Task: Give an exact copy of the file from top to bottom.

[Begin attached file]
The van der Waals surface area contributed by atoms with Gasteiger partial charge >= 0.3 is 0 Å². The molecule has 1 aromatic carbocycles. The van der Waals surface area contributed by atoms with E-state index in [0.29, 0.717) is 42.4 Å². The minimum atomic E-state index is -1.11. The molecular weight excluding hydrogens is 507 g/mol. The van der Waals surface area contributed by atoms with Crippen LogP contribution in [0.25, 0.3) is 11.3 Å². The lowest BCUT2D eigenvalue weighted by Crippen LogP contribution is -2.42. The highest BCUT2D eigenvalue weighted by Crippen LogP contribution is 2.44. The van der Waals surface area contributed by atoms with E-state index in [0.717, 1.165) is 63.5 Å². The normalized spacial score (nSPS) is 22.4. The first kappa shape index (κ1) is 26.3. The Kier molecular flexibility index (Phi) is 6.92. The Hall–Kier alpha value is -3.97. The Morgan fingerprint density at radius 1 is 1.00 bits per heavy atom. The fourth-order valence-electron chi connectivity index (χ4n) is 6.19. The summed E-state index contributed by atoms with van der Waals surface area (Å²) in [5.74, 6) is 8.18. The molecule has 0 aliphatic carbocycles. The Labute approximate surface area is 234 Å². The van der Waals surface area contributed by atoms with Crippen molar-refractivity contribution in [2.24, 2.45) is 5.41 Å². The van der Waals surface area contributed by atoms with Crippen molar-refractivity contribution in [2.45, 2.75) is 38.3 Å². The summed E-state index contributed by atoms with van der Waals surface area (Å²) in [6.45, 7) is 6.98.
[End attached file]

The van der Waals surface area contributed by atoms with Gasteiger partial charge >= 0.3 is 0 Å². The molecule has 1 aromatic carbocycles. The van der Waals surface area contributed by atoms with E-state index in [0.29, 0.717) is 42.4 Å². The minimum atomic E-state index is -1.11. The molecular weight excluding hydrogens is 507 g/mol. The van der Waals surface area contributed by atoms with Crippen LogP contribution in [0.25, 0.3) is 11.3 Å². The lowest BCUT2D eigenvalue weighted by Crippen LogP contribution is -2.42. The highest BCUT2D eigenvalue weighted by Crippen LogP contribution is 2.44. The van der Waals surface area contributed by atoms with E-state index in [0.717, 1.165) is 63.5 Å². The normalized spacial score (nSPS) is 22.4. The first kappa shape index (κ1) is 26.3. The Kier molecular flexibility index (Phi) is 6.92. The Hall–Kier alpha value is -3.97. The Morgan fingerprint density at radius 1 is 1.00 bits per heavy atom. The fourth-order valence-electron chi connectivity index (χ4n) is 6.19. The summed E-state index contributed by atoms with van der Waals surface area (Å²) in [5.74, 6) is 8.18. The molecule has 0 aliphatic carbocycles. The Labute approximate surface area is 234 Å². The van der Waals surface area contributed by atoms with Crippen molar-refractivity contribution in [2.24, 2.45) is 5.41 Å². The van der Waals surface area contributed by atoms with Crippen molar-refractivity contribution in [2.45, 2.75) is 38.3 Å². The summed E-state index contributed by atoms with van der Waals surface area (Å²) in [6.45, 7) is 6.98.